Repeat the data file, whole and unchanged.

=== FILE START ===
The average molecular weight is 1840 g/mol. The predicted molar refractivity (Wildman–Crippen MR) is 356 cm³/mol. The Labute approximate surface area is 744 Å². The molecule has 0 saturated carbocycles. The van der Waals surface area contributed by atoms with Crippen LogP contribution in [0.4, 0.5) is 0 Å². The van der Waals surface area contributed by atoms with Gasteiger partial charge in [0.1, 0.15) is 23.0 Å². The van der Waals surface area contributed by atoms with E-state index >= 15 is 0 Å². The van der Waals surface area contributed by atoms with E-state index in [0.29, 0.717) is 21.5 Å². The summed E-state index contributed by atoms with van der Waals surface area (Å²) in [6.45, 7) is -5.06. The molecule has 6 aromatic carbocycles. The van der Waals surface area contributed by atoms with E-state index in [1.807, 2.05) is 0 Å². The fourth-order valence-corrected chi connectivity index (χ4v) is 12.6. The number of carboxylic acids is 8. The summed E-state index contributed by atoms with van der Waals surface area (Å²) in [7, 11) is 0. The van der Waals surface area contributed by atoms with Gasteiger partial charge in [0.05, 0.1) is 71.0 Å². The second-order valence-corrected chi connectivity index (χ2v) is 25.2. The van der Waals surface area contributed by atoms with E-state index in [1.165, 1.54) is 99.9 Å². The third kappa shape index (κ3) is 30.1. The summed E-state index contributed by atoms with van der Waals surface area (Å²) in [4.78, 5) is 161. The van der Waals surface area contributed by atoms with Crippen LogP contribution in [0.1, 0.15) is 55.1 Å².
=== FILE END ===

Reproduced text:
The average molecular weight is 1840 g/mol. The predicted molar refractivity (Wildman–Crippen MR) is 356 cm³/mol. The Labute approximate surface area is 744 Å². The molecule has 0 saturated carbocycles. The van der Waals surface area contributed by atoms with Crippen LogP contribution in [0.4, 0.5) is 0 Å². The van der Waals surface area contributed by atoms with Gasteiger partial charge in [0.1, 0.15) is 23.0 Å². The van der Waals surface area contributed by atoms with E-state index >= 15 is 0 Å². The van der Waals surface area contributed by atoms with E-state index in [0.29, 0.717) is 21.5 Å². The summed E-state index contributed by atoms with van der Waals surface area (Å²) in [6.45, 7) is -5.06. The molecule has 6 aromatic carbocycles. The van der Waals surface area contributed by atoms with E-state index in [1.807, 2.05) is 0 Å². The fourth-order valence-corrected chi connectivity index (χ4v) is 12.6. The number of carboxylic acids is 8. The summed E-state index contributed by atoms with van der Waals surface area (Å²) in [7, 11) is 0. The van der Waals surface area contributed by atoms with Gasteiger partial charge in [0.05, 0.1) is 71.0 Å². The second-order valence-corrected chi connectivity index (χ2v) is 25.2. The van der Waals surface area contributed by atoms with E-state index in [1.165, 1.54) is 99.9 Å². The third kappa shape index (κ3) is 30.1. The summed E-state index contributed by atoms with van der Waals surface area (Å²) in [4.78, 5) is 161. The van der Waals surface area contributed by atoms with Crippen LogP contribution in [0.1, 0.15) is 55.1 Å².